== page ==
A few months ago, MobilECG wowed us with a formidable electrocardiograph (ECG, also EKG) machine in the format of a business card, complete with an OLED display. We’ve seen business card hacks before, but that was the coolest. But that’s peanuts compared with the serious project that it supports: making an open-source ECG machine that can actually save lives by being affordable enough to be where it’s needed, when it’s needed.
The project, MobilECG, is an open-source, wearable device that supports all of the major ECG modes. In their talk, [Péter Isza] and [Róbert Csordás] taught us a lot about what that exactly entails and how the heart works. We learned a lot, and we’ll share some of that with you after the break.
The heart has four chambers, and driving these different muscles in sequence produces tell-tale electrical signals. When measured in the right places, with the right resolution, these signals tell a doctor a lot about the heart’s functioning. [Péter] laid it out for us.
For instance, measuring the electrical potential between two thumbs yields a signal of approximately a millivolt which lasts for around 80 milliseconds. The technical challenge here is to discriminate the 1 mV signal from the roughly 300 mV baseline, without accidentally introducing noise that would drown out the tiny signal. MobilECG approaches this problem by throwing 24 bits of ADC resolution at the problem and doing the filtering in software where it’s noiseless. This is what their business card does.
But there are a couple more tricks available if you’re willing to hook up more electrodes, and a medical ECG has twelve signals measured from ten electrodes across the body. Four of these are on the hands and feet, while six more leads are located on the chest near the heart.
“Wilson’s central terminal” is a derived voltage that’s computed from the hand and foot electrodes. It’s the average of the three others relative to the right foot. This voltage is used as a baseline for the other measurements, and because it’s an average reading across the whole body, it’s relatively immune to all but common-mode noise. The voltages from the chest leads, measured in reference to Wilson’s central terminal, give particularly detailed information about heart function, including precursors to heart attacks.
The trick to get rid of the common-mode noise is to re-introduce the opposite of the noise back into the body. Called “right-leg drive”, this method essentially cancels out the results of the body being a big antenna.
The biggest source of interference, which you’ve noticed when you touch an oscilloscope probe, is the roughly one-volt 50/60 Hz power line signal pulling your body voltage up and down at all times. Right leg drive cancels this out, and gets rid of other common-mode signals.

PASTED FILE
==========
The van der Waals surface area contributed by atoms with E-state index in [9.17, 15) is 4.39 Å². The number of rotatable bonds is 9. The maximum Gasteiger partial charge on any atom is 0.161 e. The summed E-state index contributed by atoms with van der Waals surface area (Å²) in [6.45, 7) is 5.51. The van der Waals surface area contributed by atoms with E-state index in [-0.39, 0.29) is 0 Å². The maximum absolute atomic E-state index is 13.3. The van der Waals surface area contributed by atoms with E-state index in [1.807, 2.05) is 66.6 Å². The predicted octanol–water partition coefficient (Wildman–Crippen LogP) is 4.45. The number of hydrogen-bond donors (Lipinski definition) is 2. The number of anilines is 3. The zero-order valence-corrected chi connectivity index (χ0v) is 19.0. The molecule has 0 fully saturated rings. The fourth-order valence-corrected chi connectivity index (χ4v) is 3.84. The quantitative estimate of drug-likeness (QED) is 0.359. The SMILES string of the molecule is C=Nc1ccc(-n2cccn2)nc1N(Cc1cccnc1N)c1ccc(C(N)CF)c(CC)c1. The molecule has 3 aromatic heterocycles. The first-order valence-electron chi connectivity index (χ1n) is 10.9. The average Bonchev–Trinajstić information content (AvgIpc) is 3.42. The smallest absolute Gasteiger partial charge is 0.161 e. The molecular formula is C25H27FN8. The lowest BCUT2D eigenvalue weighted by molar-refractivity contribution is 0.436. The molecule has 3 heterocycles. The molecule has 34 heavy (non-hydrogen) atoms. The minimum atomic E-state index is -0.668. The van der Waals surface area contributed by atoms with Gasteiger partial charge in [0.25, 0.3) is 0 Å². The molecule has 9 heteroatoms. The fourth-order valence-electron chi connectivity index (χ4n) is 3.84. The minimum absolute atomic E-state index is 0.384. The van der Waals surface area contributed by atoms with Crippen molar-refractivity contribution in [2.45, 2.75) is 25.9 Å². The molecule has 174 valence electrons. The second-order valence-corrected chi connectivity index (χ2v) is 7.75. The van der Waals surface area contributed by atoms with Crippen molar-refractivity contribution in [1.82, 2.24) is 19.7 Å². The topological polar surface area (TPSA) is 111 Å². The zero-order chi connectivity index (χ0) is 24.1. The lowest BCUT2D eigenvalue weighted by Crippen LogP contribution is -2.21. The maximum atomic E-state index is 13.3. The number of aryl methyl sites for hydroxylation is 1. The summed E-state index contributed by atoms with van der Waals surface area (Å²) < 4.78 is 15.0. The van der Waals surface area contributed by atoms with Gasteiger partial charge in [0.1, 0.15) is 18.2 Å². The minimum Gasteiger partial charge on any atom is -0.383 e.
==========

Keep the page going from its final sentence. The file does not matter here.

With these signals in mind, [Róbert] came on and walked us through the design of the credit-card demo, which is essentially just a precise ADC. All of the magic takes place in firmware, and most of that is in filtering. Basically, they need to use an IIR filter for computational complexity reasons, but they can’t afford the distortion that introduces. If you run an IIR filter on the data backwards, it cancels out this distortion, but that means keeping the data around in a buffer and running the IIR on overlapping sections. The rest of details are technical, so see the talk or their GitHub if you want to know more.
These filters are applied to all of the signals. Then to detect a heartbeat, they need to look for a peak in one of the signals; it’s called “QRS detection”. It’s a very clever peak-detection algorithm with a dead-time that’s proportional to the current heart rate, and a decaying threshold thereafter until the next peak is detected. Making the algorithm adaptive like this helps cancel out the effects of the patient or the electrodes moving.
To wrap up the talk, [Róbert] provided us with an overview of the main unit’s hardware design. Of course, it’s all open so you’re free to dig into the details yourself.
Where the business-card version uses a general-purpose ADC, the full-fledged device uses a special-purpose analog front-end, based on
Analog Devices TI’s ADS1298, that is designed specifically for ECGs. It digitizes eight channels simultaneously, and calculates the Wilson’s central terminal and right-leg drive voltages in hardware. The rest of the hardware design is an STM32F4 microcontroller and a Bluetooth module to get the data out. Measuring all of the signals, the device should run on its built-in battery for a day. That’s pretty impressive for something that’s smaller than a cell phone.
We think that making low-cost, open-source medical devices is fantastic. It’s a way to get medical care to the most people for the least cost. Thanks, [Péter] and [Robert] for sharing your project with us!